• Triple Play was the first time we were 3v3, and had a unique shape that no one had ever worked with before. (I still have a certain affinity for that game, even though I had little to do with the team or robot build; perhaps because I enjoyed strategizing from the stands where the next tetra should go.)
  • Aim High - we were encouraged to fling objects about!
  • Rack-n-Roll - climbing up on your partner to score the bonus.

I wasn’t keen on the “drive by remote” part of hybrid this year. Especially since it didn’t work so well. The good part about hybrid was that all robots on the team could do something, and do it pretty much simultaneously, without conflicting with their teammate’s efforts. Triple Play you had to decide who was going to go for the vision tetra, if anyone. Aim High sometimes two bots from the same team would fire balls into the same place, resulting in them scattering rather than scoring. Rack-n-Roll had very few multiple keepers scored, sometimes because the robots interfered with each other. Yes, we had a few robot collisions that stopped one of the teammates from crossing a line or getting a ball. But pretty much teams could all get going to score at least one or two lines. Also the points given for hybrid were well-balanced with the rest of the game. In Triple Play and Rack-n-Roll the auto points weren’t enough; in Aim High if you won auto you pretty much had won the game.

Penalties were severe and easy to earn this year - I should know, I called enough of 'em. Still, I really enjoyed reffing this game. Maybe because you had to pay attention so closely, and it made even a less-than-stellar match to view exciting for a referee.

I was also pleased to see how many variations there were in robots. After kickoff, the general sentiment was that we’d have a bunch of grippers on elevators. I was glad to see shooters, flingers, arms, elevators, suckers - and lots of variety of end effectors too.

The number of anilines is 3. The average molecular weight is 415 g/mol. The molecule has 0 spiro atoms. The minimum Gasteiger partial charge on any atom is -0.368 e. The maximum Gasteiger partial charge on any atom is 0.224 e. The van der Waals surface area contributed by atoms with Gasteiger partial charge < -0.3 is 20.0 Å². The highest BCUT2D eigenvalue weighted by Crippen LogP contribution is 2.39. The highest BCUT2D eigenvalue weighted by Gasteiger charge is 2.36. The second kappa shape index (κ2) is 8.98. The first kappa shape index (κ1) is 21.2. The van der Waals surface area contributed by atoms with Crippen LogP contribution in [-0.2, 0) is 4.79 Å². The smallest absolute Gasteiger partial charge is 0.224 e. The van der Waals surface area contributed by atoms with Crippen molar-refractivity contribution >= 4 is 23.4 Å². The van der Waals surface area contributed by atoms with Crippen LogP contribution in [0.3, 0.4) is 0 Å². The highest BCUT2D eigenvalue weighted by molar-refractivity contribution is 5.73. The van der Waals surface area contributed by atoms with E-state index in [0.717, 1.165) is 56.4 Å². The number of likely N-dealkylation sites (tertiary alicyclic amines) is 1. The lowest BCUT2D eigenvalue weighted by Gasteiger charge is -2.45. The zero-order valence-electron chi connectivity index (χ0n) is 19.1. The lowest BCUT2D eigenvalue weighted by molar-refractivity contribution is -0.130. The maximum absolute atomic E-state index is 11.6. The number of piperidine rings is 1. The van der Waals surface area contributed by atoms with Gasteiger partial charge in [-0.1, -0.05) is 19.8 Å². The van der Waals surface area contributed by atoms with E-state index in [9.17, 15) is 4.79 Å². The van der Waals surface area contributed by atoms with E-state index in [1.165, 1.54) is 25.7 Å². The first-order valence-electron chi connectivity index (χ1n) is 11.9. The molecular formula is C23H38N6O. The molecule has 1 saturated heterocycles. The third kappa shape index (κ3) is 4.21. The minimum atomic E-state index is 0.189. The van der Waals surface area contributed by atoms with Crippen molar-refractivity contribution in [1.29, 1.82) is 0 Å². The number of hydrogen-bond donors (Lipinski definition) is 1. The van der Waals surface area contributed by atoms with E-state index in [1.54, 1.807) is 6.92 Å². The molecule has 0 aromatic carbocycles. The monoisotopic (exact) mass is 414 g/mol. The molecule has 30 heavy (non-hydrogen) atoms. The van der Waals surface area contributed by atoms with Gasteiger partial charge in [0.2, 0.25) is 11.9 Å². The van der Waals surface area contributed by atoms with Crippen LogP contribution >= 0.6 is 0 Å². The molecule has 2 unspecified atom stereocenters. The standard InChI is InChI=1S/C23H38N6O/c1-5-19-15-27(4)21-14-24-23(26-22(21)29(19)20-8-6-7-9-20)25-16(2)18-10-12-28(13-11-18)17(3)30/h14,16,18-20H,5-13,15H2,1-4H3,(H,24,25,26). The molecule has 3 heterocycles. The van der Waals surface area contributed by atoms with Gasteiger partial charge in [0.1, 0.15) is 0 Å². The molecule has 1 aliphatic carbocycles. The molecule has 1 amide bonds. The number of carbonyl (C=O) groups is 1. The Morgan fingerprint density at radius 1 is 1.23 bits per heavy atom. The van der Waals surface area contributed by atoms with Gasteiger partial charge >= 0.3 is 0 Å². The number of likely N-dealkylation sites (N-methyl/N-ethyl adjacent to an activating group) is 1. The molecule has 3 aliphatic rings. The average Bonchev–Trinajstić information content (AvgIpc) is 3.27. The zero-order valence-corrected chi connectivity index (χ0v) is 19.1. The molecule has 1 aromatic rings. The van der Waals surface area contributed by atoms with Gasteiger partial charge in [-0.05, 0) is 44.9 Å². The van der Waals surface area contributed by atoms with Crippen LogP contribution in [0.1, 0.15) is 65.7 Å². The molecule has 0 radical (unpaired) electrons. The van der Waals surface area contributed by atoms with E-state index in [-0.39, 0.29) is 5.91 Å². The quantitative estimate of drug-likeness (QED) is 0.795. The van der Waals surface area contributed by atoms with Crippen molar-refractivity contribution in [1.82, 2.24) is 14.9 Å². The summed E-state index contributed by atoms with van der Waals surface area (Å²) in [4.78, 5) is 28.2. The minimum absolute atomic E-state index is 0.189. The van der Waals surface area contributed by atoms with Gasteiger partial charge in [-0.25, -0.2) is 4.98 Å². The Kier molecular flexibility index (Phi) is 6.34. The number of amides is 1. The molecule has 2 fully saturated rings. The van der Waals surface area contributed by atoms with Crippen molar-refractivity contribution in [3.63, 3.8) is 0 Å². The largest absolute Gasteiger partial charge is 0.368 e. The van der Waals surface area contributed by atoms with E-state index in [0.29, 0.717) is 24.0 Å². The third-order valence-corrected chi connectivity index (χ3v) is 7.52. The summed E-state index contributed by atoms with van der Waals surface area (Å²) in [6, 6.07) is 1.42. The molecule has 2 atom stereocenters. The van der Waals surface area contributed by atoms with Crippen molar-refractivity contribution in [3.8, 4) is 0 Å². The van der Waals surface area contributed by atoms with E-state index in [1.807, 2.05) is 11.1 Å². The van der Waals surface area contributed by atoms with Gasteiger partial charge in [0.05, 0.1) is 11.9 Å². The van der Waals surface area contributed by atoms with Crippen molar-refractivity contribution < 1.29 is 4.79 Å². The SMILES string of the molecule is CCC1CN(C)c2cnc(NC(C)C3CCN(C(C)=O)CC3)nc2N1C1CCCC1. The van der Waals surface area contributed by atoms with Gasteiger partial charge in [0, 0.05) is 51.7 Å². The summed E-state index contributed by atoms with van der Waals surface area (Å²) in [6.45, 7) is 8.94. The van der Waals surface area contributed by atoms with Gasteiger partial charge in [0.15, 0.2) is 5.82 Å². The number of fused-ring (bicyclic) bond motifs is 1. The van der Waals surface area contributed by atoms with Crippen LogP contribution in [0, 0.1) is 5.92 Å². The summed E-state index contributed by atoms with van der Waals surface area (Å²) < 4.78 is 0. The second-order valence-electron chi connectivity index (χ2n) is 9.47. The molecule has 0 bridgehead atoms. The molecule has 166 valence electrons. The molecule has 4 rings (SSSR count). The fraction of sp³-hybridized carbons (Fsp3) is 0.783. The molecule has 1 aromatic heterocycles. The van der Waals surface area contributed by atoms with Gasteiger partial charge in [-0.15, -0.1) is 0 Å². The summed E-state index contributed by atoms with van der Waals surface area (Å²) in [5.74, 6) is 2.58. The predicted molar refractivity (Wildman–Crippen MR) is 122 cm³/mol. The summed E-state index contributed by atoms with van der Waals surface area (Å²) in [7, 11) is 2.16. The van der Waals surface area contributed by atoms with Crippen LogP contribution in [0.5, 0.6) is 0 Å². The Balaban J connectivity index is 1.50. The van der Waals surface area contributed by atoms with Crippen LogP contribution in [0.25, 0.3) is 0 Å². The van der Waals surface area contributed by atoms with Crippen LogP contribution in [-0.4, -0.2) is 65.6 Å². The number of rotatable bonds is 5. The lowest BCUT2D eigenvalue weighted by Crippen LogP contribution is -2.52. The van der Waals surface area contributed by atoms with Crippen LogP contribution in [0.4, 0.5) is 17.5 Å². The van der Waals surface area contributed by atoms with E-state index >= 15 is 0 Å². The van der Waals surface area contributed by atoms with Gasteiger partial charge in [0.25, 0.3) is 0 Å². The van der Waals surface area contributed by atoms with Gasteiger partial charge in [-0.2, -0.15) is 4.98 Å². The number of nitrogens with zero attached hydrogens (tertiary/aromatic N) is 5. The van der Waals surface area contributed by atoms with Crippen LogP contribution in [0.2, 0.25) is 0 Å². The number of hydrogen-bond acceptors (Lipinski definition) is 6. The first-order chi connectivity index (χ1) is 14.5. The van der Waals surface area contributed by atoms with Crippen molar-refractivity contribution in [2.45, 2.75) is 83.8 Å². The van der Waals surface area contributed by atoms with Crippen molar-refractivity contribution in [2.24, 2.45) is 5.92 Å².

My personal rank for the last for years is

  1. Triple Play
  2. Overdrive
  3. Rack-n-Roll
  4. Aim High

I didn’t like it. I feel that rules were too far open to interpretation by referees, that too many matches were decided by penalties, and that the game was boring to design for, to coach and to play.

I wasn’t really a fan of this year’s game. The concept of it was very cool, but the penalties ruined it for a lot of teams. I guess in a year where you get points for just driving, there has to be penalties assessed, but when is FIRST ever going to get the penalty values correct? You get 2 points for making a lap, yet a 10 point penalty for messing up while trying to complete that lap. It seems like regardless of the point values in each year’s games, the penalties are always 10 points. I don’t like that. There were a ton of matches decided by penalties and, to me, that’s a sign of a flawed game.

Was the penalties section on the rankings in the pits ever there before this year’s game? I don’t really remember it.

Being a rookie team we found overdrive an easy game to be played and we had so much fun working on the robot. although i think the hardest part was working on our scissor lift to knock the ball off the overpass. we also had a very…interesting first try at our autonomous mode when we played our first match. we learned alot from this game and hope that the game next year is a bit more challenging.

TEAM 2495